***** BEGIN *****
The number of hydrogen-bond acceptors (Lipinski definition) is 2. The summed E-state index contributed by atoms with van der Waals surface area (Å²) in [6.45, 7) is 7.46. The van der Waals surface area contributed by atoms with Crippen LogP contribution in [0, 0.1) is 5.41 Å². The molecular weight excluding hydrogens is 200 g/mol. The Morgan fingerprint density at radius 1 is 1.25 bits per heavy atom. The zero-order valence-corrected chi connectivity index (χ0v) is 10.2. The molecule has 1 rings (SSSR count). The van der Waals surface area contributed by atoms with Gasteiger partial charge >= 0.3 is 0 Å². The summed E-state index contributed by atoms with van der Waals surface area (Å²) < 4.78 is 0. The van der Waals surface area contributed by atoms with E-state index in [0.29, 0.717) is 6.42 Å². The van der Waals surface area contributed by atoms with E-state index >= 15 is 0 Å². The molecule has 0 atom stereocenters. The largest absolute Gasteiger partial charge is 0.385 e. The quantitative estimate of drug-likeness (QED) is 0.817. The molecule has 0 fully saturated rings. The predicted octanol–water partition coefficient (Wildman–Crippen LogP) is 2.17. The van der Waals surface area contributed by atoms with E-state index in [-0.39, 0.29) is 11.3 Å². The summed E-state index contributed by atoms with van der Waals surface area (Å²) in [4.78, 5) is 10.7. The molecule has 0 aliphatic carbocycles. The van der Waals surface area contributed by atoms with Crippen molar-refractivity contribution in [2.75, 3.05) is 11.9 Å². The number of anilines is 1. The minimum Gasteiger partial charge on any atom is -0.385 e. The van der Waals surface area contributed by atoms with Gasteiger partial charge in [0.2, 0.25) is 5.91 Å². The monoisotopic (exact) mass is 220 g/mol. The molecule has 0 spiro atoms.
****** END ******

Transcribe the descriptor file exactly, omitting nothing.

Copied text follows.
The number of hydrogen-bond acceptors (Lipinski definition) is 2. The summed E-state index contributed by atoms with van der Waals surface area (Å²) in [6.45, 7) is 7.46. The van der Waals surface area contributed by atoms with Crippen LogP contribution in [0, 0.1) is 5.41 Å². The molecular weight excluding hydrogens is 200 g/mol. The Morgan fingerprint density at radius 1 is 1.25 bits per heavy atom. The zero-order valence-corrected chi connectivity index (χ0v) is 10.2. The molecule has 1 rings (SSSR count). The van der Waals surface area contributed by atoms with Gasteiger partial charge >= 0.3 is 0 Å². The summed E-state index contributed by atoms with van der Waals surface area (Å²) < 4.78 is 0. The van der Waals surface area contributed by atoms with E-state index in [0.29, 0.717) is 6.42 Å². The van der Waals surface area contributed by atoms with E-state index >= 15 is 0 Å². The molecule has 0 atom stereocenters. The largest absolute Gasteiger partial charge is 0.385 e. The quantitative estimate of drug-likeness (QED) is 0.817. The molecule has 0 fully saturated rings. The predicted octanol–water partition coefficient (Wildman–Crippen LogP) is 2.17. The van der Waals surface area contributed by atoms with E-state index in [-0.39, 0.29) is 11.3 Å². The summed E-state index contributed by atoms with van der Waals surface area (Å²) in [4.78, 5) is 10.7. The molecule has 0 aliphatic carbocycles. The van der Waals surface area contributed by atoms with Crippen molar-refractivity contribution in [2.75, 3.05) is 11.9 Å². The number of anilines is 1. The minimum Gasteiger partial charge on any atom is -0.385 e. The van der Waals surface area contributed by atoms with Gasteiger partial charge in [0.2, 0.25) is 5.91 Å². The monoisotopic (exact) mass is 220 g/mol. The molecule has 0 spiro atoms.